Louth evictions: ‘Our lives have been turned upside down’
Traveller family says they were given just hours to pack belongings at Dundalk site
Ethel McDonagh and two-year-old daughter Lacey-Leah as their home was being removed following an eviction notice at the site in Woodland Park, Dundalk. Photographs: Dara Mac Dónail
A home being prepared for transportation following an eviction notice at the site in Dundalk.
Ethel McDonagh and Lacey-Leah watch as their home was being removed for transportation.
Ethel McDonagh had her mother-in-law come and collect her two older children from their home yesterday to spare them seeing it towed away.
She, her husband Christy and their children Olivia (8), Savannah (5) and Lacey-Leah (2) were one of the last six families on the unofficial Traveller site yesterday morning.
Louth County Council has moved to evict all 23 families, the majority of whom are part of the extended Quinn-McDonagh family, saying the site is unsafe.
Eviction notices were served last Wednesday and up to 40 gardaí, including members of the Emergency Response Unit, arrived on site shortly before 9am on Friday.
Families say they were given just hours to pack their belongings and either remove their caravans or mobile homes themselves or face them being impounded and having to pay €1,000 to get them back.
All families must be gone by tomorrow.
Yesterday, Ethel and Christy McDonagh packed up the family’s belongings into a car and emptied their mobile home, which they say they will have to sell as they have nowhere to keep it since being given notice.
The family moved to Woodland Park last April.
“We had been staying in someone else’s back garden, here in Dundalk, for two years but it wasn’t great.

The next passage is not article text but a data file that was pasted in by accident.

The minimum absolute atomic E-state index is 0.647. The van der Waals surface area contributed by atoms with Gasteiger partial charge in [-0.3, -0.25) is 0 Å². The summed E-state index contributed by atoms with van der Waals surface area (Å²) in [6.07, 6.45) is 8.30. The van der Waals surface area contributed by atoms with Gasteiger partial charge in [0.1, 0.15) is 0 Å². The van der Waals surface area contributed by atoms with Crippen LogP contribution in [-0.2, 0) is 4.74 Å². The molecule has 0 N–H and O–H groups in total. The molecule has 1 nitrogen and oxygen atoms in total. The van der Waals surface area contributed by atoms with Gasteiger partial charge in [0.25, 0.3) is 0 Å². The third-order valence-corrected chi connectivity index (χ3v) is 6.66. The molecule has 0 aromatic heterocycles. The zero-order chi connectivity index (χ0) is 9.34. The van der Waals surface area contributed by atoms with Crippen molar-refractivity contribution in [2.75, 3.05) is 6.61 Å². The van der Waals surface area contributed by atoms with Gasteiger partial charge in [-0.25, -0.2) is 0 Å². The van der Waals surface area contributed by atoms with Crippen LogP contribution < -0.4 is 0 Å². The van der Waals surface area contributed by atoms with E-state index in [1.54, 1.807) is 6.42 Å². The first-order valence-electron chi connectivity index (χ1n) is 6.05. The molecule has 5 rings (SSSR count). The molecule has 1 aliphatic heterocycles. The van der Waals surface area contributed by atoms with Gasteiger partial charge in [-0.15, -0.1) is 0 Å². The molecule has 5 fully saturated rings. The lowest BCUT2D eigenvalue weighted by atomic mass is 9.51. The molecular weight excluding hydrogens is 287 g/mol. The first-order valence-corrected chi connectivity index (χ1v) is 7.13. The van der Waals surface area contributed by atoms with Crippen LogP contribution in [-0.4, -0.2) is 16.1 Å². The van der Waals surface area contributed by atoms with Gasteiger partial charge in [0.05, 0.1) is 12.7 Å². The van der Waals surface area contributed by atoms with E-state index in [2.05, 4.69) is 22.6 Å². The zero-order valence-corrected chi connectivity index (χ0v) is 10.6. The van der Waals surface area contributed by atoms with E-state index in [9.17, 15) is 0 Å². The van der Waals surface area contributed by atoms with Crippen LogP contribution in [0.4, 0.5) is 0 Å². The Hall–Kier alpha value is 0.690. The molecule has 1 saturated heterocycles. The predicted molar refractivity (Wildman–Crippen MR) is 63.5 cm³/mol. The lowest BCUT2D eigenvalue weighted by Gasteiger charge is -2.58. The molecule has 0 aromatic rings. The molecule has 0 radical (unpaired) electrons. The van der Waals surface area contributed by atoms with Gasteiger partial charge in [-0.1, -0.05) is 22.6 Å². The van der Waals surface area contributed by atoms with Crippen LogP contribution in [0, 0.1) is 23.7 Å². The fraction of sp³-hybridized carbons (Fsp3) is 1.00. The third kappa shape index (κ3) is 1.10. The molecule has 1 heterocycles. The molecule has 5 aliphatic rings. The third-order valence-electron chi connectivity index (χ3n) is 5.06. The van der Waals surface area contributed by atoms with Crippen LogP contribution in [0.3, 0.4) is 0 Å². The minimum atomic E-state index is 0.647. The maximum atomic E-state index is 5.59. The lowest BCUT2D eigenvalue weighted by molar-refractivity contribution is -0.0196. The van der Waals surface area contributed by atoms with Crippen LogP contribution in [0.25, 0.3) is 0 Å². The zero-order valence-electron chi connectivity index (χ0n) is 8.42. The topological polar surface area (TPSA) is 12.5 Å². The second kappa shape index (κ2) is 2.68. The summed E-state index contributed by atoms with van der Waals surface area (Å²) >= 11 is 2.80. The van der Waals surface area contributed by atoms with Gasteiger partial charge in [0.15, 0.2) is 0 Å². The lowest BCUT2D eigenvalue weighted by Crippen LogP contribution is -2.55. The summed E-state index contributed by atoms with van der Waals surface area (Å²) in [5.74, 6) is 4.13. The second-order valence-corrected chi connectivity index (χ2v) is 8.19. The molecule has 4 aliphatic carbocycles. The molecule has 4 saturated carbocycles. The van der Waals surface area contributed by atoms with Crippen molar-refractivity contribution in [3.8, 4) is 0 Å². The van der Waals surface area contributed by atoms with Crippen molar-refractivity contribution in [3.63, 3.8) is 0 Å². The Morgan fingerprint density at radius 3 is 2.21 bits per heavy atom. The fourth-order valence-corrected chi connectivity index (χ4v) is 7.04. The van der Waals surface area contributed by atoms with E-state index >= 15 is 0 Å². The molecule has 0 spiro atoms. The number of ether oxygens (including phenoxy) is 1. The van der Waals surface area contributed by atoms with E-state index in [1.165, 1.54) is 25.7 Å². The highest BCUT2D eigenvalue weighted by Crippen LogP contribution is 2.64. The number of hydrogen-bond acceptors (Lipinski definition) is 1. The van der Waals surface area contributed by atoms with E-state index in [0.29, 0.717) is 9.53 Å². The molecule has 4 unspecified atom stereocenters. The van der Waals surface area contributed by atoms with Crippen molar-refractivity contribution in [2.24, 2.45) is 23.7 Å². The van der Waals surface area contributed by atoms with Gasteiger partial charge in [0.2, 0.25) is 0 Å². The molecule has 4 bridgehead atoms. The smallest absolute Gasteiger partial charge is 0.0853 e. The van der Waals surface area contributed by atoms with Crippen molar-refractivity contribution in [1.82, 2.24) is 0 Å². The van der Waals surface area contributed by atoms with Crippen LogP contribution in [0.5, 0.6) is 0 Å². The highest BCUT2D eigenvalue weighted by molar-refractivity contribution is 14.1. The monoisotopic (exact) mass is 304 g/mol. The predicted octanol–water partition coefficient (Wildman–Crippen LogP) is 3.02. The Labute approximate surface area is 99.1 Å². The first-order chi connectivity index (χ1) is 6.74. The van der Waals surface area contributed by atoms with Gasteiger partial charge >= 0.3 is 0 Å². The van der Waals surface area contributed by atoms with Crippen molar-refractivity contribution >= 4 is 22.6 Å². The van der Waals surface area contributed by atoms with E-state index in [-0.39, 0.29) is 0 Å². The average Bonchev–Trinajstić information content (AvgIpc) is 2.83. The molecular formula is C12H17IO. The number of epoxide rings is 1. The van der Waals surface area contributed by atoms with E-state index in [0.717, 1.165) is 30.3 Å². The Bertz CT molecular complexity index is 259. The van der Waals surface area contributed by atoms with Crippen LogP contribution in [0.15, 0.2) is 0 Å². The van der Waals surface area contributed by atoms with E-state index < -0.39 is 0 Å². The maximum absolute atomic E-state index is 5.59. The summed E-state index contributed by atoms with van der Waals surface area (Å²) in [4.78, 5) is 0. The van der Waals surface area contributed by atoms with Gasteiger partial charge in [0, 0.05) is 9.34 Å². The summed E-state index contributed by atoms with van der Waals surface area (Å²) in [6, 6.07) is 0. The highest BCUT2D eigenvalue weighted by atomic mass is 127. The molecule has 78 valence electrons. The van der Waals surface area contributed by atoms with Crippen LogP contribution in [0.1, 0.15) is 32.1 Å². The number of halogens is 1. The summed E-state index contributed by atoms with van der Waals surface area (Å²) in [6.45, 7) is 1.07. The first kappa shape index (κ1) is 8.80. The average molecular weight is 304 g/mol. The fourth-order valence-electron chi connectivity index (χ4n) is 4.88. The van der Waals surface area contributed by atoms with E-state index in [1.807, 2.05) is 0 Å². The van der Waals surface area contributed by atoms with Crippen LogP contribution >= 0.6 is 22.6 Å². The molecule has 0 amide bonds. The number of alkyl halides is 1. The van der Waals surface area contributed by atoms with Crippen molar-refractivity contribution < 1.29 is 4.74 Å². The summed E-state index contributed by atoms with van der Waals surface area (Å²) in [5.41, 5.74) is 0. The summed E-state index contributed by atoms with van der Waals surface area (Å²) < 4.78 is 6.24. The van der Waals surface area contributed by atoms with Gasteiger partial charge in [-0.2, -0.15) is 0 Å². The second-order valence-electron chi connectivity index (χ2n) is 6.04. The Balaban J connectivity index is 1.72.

“So we got this mobile home and we came here. We had nowhere else to go. We’ve been on the council housing list for Traveller accommodation for years,” Ethel McDonagh says.
“When we came here, we all cleaned up the site. We rigged up the water ourselves. We got portable loos. We got electricity generators. We made it very nice and we were very happy.
“We were all together, weren’t getting in anyone’s way. If the children were out playing, we knew everyone was keeping an eye on them.
“We were away visiting family last week and came back on Wednesday to find the eviction notice slapped on our cabin.”
The notice from An Garda Síochána, a copy of which was posted on each mobile home, says: “You are directed to leave the land concerned and to remove from the land any temporary dwelling , vehicle or object belonging to you or under your control . . . You may also be arrested without warrant if you fail to comply with a direction given.”
“The site was full of guards. Some had riot shields. Children were terrified. My children were upset all weekend.
“When I was putting them to bed they were asking, ‘Mummy, are the Garda coming to take our home?’ I had to say, ‘I don’t know baby, not tonight.’ But I couldn’t even be sure.
“Our lives have been turned upside down by this. I couldn’t even get my children to school today with all this, the worry, the packing. I don’t know where we’re going to go. The side of the road again, I suppose,” said Ms McDonagh.
“We thought when we had put so much effort into the site the council would do something to make it official, with services.
“This is hard. This is so wrong what they have done to us.”